4 Tips to combat frozen duck call reeds
By M.D. Johnson
It’s happened to the best of us … and at the worst of times: Late season. Cold. Bitterly cold. Miserable cold. We’re working the first good bunch of mallards we’ve seen all morning — Did I mention it’s damn cold? — and in mid-QUACK, the reeds lock up. Oh, they’re not spit-locked — they’re frozen. Frozen together. And then that lump of silent mylar is iced to the tone board. Nothing. Nothing. Nothing … except the sight of those mallards turning on their wingtips and flying back the way they came.
Is there anything we can do to keep this nightmare of the frozen duck call reeds from happening, short of hunting blue-wings and whistling ducks in Florida from start to finish? The good people at Slayer Calls offer up these four solutions to this oh-so-familiar winter ’fowling problem.
1. Keep your duck call warm to avoid frozen reeds
Sometimes it’s best to look for the most obvious answer first, and here it is: If frozen reeds are a problem, keep your call inside your coat.
Me? I make a point of wearing a Browning goose down vest underneath my chest waders when it’s below freezing. In that vest, and in the left-hand side breast pocket, I’ll drop a HotHands handwarmer. When not in use, my calls and everything else on my lanyard — including a short reed, speck/snow call, flute call, three duck calls and a whistle — hang inside my vest, where the “weather” is considerably more pleasant than it is on the outside.
2. Carry a second (or third) call
“But I can’t get my call(s) out fast enough if they’re in my coat,” some will say. Maybe yes; maybe no. Doesn’t take all that long to get a call out and ready if you’re paying attention.
However, if it’s speed you’re concerned with, you can always opt for option two: Carry multiple calls … which most of us ’fowlers do already. In subzero weather, I’ll sometimes pack a call on the outside of my coat — a single reed and a whistle — and keep the rest inside as warm backups, if need be.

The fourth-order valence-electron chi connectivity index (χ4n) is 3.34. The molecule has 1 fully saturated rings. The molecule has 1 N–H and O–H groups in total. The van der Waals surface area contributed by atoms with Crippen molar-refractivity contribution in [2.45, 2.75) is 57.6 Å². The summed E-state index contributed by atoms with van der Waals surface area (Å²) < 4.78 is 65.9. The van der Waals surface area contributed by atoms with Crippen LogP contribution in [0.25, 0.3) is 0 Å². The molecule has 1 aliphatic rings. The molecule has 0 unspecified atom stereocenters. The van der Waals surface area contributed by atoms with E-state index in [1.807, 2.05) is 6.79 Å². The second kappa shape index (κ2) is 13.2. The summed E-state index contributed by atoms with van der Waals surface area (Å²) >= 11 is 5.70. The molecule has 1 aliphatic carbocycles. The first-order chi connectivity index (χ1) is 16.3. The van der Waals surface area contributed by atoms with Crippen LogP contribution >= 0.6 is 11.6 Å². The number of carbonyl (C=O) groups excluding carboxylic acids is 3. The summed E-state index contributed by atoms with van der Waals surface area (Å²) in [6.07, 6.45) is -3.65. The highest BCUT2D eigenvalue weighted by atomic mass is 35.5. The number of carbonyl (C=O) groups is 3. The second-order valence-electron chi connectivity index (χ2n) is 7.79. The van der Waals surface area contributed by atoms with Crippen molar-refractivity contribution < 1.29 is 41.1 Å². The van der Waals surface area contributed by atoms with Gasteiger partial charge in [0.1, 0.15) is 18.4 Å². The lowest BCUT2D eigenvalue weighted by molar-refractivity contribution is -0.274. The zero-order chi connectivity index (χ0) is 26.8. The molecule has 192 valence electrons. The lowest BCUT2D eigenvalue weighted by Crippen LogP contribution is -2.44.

3. Wax your duck calls to prevent frozen duck call reeds
Applying some type of “antifreeze” wax to the tone board is a trick I’ve heard of, but not tried myself. Something like chapstick might work. Or bee’s wax or virgin paraffin wax.
Whatever the substance, I’d strongly suggest using an extremely light coat, as any or all of these waxy materials can and will harden and/or gum up in extremely low temperatures. The result being a clogged and frozen duck call.
These substances also have a tendency to attract dirt, weed seeds and any number of “bad for a duck call” materials, which can get between the reed(s) and the tone board, leading to more problems.
But here’s a thought — Anti-Seize food grade lubricant — again, in a LIGHT coating. May be on to something here …
4. Wrap up to thaw out your duck calls
Think about it. You’ve wrapped yourself in layers, trying to stay warm when it’s minus 10. Why not treat your frozen duck call to a similar program? The folks at Call Coozy make a nifty little neoprene wrap, specifically designed for a duck or goose call.
These wraps are meant to not only keep your call warm(er), but to protect it from getting beat up through the normal abuse we ’fowlers bestow upon our gear. At $5 per unit, it’s awfully cheap insurance.
Meet M.D. Johnson
Originally from Ohio, M.D. Johnson, and his wife/business partner, Julia, spent 18 years in Iowa before relocating to her native Washington state in 2015. A full-time freelance outdoor writer since 1992, Johnson, with the photographic assistance of his wife, has authored and illustrated six full-length books, including three on waterfowl hunting. Today, The Johnsons reside in Wahkiakum County, where they both enjoy a 107-day duck season, salmon fishing, and everything the wonderful Pacific Northwest has to offer. Oh, and if you ask, M.D. will tell you he prefers 16 gauge doubles to anything else.
Read more from M.D. on Slayer’s Blog:
- Canadas are waterfowl: Tips for hunting Canada geese
- The well-dressed duck hunter: Clothing tips for staying warm and dry
- How to hide with a blind: 5 waterfowler tips for blending in better
- How to hide on the hunt: 3 common hunting pitfalls and how to fix them